CooperatorNews Chicagoland Spring 2022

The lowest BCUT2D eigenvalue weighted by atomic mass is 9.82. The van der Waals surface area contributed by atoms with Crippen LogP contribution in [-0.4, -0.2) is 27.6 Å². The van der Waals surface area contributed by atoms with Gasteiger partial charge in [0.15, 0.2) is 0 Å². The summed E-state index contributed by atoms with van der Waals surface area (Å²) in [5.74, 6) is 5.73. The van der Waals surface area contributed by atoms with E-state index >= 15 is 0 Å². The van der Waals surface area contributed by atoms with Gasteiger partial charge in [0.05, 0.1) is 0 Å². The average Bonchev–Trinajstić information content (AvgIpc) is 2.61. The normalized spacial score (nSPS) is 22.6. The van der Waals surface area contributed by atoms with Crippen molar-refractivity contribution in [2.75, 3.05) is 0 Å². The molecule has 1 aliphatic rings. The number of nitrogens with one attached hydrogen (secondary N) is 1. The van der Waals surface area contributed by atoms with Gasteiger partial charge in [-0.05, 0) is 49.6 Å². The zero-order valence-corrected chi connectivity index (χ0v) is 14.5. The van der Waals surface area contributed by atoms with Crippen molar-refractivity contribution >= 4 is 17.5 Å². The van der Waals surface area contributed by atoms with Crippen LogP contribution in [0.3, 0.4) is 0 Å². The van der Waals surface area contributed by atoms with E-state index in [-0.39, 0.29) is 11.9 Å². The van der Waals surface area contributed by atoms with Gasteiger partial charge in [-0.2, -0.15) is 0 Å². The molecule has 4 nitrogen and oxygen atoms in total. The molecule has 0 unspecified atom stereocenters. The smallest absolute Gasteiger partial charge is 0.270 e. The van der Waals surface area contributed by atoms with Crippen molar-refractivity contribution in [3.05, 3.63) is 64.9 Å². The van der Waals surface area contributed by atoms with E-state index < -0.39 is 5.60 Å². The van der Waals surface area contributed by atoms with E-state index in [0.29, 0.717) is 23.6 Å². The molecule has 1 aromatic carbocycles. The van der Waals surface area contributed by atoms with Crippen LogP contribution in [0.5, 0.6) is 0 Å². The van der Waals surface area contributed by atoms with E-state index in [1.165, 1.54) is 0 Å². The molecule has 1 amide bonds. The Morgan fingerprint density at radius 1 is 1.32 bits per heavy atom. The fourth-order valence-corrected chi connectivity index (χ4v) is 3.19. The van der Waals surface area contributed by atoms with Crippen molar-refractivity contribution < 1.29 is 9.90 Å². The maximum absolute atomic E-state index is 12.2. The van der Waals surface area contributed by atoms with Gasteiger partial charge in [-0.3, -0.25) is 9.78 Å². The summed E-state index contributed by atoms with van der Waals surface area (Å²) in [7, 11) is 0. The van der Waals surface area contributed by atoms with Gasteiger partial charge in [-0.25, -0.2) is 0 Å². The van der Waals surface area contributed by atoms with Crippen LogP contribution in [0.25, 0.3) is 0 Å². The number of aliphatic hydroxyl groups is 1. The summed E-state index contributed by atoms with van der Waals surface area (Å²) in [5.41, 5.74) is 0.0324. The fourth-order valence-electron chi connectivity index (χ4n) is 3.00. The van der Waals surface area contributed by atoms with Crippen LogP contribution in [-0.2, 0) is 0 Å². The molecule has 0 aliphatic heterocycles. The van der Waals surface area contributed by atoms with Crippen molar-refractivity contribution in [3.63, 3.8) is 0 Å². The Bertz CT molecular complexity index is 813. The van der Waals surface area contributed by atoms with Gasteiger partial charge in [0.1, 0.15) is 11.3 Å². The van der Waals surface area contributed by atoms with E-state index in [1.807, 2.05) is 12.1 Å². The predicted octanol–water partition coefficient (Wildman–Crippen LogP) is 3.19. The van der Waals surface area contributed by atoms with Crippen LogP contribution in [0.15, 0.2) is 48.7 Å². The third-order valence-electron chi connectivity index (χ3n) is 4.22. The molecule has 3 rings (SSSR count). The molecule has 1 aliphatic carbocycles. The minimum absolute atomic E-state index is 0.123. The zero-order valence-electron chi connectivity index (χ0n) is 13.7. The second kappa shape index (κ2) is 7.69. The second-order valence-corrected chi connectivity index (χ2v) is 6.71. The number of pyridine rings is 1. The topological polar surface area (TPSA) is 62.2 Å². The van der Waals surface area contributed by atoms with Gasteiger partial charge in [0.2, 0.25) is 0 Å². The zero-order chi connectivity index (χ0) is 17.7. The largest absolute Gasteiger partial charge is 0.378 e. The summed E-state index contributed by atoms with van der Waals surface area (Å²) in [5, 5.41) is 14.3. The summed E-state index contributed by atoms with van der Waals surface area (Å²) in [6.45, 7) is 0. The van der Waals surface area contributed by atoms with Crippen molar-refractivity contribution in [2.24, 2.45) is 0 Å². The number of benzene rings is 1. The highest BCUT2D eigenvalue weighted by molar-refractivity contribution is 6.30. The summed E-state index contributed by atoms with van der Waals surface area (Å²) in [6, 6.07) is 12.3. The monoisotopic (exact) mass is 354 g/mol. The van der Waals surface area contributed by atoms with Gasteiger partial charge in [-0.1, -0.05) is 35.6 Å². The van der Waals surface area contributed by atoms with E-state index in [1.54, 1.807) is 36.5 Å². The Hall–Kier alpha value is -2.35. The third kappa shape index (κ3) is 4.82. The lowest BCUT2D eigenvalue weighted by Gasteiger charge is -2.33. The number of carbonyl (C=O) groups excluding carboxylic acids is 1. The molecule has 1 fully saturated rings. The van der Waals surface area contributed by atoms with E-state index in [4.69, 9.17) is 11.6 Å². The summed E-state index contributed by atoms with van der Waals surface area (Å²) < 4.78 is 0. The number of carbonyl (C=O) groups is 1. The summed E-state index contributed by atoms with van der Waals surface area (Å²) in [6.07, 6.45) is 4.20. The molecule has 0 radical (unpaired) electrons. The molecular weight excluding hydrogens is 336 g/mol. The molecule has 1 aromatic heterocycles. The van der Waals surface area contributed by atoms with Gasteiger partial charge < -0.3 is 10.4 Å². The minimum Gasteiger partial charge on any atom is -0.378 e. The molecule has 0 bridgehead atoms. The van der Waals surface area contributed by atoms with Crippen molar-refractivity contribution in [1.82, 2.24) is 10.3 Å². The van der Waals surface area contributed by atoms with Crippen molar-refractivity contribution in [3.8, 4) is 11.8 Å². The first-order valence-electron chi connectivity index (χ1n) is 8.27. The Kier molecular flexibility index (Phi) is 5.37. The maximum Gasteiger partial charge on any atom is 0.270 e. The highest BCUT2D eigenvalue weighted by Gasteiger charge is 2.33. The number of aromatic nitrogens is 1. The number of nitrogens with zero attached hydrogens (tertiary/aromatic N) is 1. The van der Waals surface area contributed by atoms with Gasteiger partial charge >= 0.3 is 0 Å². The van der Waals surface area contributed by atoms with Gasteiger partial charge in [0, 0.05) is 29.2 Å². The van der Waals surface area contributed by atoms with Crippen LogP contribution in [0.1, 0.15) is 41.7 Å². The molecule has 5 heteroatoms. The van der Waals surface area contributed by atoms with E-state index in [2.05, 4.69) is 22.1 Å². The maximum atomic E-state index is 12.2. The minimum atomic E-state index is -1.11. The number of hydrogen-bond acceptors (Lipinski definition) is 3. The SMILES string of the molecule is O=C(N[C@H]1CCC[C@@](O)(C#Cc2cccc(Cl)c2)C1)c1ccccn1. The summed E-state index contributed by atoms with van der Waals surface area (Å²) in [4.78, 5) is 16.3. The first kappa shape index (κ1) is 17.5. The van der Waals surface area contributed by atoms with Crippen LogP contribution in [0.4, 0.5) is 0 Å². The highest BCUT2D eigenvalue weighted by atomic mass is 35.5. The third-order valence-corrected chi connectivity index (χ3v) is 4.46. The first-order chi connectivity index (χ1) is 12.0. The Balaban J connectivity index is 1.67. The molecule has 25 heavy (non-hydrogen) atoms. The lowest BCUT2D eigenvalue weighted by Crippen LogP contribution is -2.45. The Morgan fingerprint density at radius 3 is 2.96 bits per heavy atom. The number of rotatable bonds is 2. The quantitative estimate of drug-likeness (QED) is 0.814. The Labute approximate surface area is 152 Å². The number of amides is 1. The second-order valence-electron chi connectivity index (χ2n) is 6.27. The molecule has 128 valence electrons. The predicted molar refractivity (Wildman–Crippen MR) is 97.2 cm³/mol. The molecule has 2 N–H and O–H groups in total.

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Spring 2022                            CHICAGO.COOPERATORNEWS.COM  CHICAGOLAND  THE CONDO, HOA & CO-OP RESOURCE  COOPERATORNEWS  continued on page 12  205 Lexington Avenue, NY, NY 10016 • CHANGE SERVICE REQUESTED  continued on page 8  First-time buyers in condo associations, co-ops, and other multifamily residential com-  munities are often surprised—and a bit confused—by the way in which their new building   or HOA operates. Whether they are coming from a rental background or a single-family   home experience, condo/co-op living, and its administrative and governance structure,   differs dramatically from both. In a condo, you can’t depend on the super for everything as   you might in a rental, nor can you undertake to do whatever you’d like without any prior   approval, as you would in a single-family home.  Renter Mentality  “At the root of a lot of first-time owners’ misconceptions and misunderstandings is   a lack of understanding and knowledge about what monthly assessments—also known   as common charges or maintenance—are for, and what they cover,” says Eric Staszczak,   executive vice president for property management with Westward360, a Chicago-based   management firm. “People assume that anything and everything they have—including   their furniture in the event of a damage event, for example—is the responsibility of the   association. They assume the building will take care of everything. But that’s a renter’s   mentality.”   Rita Sprudzs, a senior property manager also with Westward360, outlines another com-  mon problem: “Many times, co-op shareholders don’t understand that they don’t actually   own the space they occupy. They are shareholders in a corporation that owns the property.   They have a proprietary lease for their unit that is assigned to them by the corporation   that owns the building.” This misapprehension can lead to a great deal of frustration and   acrimony when a shareholder’s plans to alter or upgrade their unit butts up against the   board’s authority—and duty—to review and approve (or reject) those plans based on how   they may impact other units, or the building’s shared elements, including wiring, plumb-  ing, or infrastructure.   “Another common issue is that many condo owners think their   board has as much power as a co-op board to intervene in quality-  of-life disputes, such as noisy neighbors,” says Stuart Halper, prin-  cipal of Impact Management, a New York-based management firm,   “but they don’t. A condo board cannot remove an owner due to   ‘bad behavior.’ If you have an inconsiderate neighbor, the board   can’t do a thing.”   Spring Maintenance  Prepare & Perform  BY DARCEY GERSTEIN  Orienting New Owners  Getting Smart About Condo & Co-op Life  BY A. J. SIDRANSKY  NEW BOARD   MEMBER  It’s that time of year again. Birds are   chirping; trees are blooming; property   managers and co-op and condo boards   are addressing their task lists for the   change of seasons. Whether it’s a Wrig-  leyville  walk-up  or  a  Streeterville  su-  pertall, a dense city development or a   sprawling suburban complex, a building   up north still shoveling snow or a south-  ern community whose pool is open year-  round,  spring  is  the  time  to  give  every   property a little sprucing up.   Early Bird vs. Worm  According to the pros, winter’s short,   dark days are the perfect time to get a   jump on spring planning. Well in ad-  vance of the first robin’s appearance,   checklists  should  be  in  order,  vendors   and suppliers contacted and scheduled,   and  staff  and  board  members  prepared   so that everything comes up roses—or   tulips—when the weather starts to warm.   “Doing the prep work now can possi-  bly save you money in the end,” says Alan   Bressler, Chairman of the Board & Chief   Operating Officer of Guardian Services   in New York, which provides a range of   facility services to buildings and com-  munities throughout the Northeast, New   England, and the Mid-Atlantic. “Getting   all your key stakeholders involved early   can really improve your facility mainte-  nance operation.”  Brian Butler, CMCA, CAM, PCAM,   senior vice president—high rise at First-  Service Residential Illinois, agrees. “The   best thing that a board can do to prepare   for the spring is to fight the urge to de-  fer reviewing details or making deci-  sions related to upcoming capital repair   needs,” he says. “If boards wait until the   spring thaw comes to begin making de-  cisions and hiring contractors, they’ll of-  ten find that the schedules for the work   are tighter, and pricing may be higher   Capital Design   Projects   There’s Always Room    for Improvement   BY DARCEY GERSTEIN  There’s  a  riddle  in  a  popular  children’s   book that asks, ‘What’s the largest room in   the world?’ After much consideration and   many incorrect guesses, one of the characters   in the book has the answer: “Why, the largest   room in the world is   room for improvement!”  If you’ve lived in a multifamily commu-  nity for any amount of time, it’s hard to argue   with that statement. A residential building or   complex can always stand to be improved,   whether with an aesthetic update, design   overhaul, or an upgrade of its machinery or   systems—but even the most discretionary   improvements can open a Pandora’s box of   regulatory requirements. Likewise, upgrades   intended to make a multifamily building or   community code compliant very often force   some design and decor decisions—so mak-  ing a ‘simple’ improvement is often anything   but.   Best Laid Plans  With so many variables in play and po-  tential points at which things can go awry   with a capital design project, the pros say the   best way to ensure that it goes smoothly is to   do as much up-front planning and organiz-  ing as possible. According to Michael Refat,   the Canton, Massachusetts-based Regional   Director for national property management   company FirstService Residential, that starts   with lining up a team of competent profes-  sionals to advise on all aspects of the project   before it gets going, starting with an engi-  neer.   “We always advise the trustees, before   they engage in any kind of renovations, to   get a consulting engineer \[who can\] advise   them if the project will trigger code compli-  ance  or  not,” says Refat.  “Usually  \[clients\]   think that redesigning the lobby or the hall-  way is a matter of cosmetics. But when they   start the project, they’re confronted with the   reality that there is a large added expense to   bring the alarm system, the fire suppression   system, the sprinkler system, the panels into   compliance; otherwise, \[the governing body   won’t\] give the building a certificate of occu-  pancy.”  Refat adds that first and foremost, when   a board heads into negotiations with an   engineer, they should come to the meeting   continued on page 8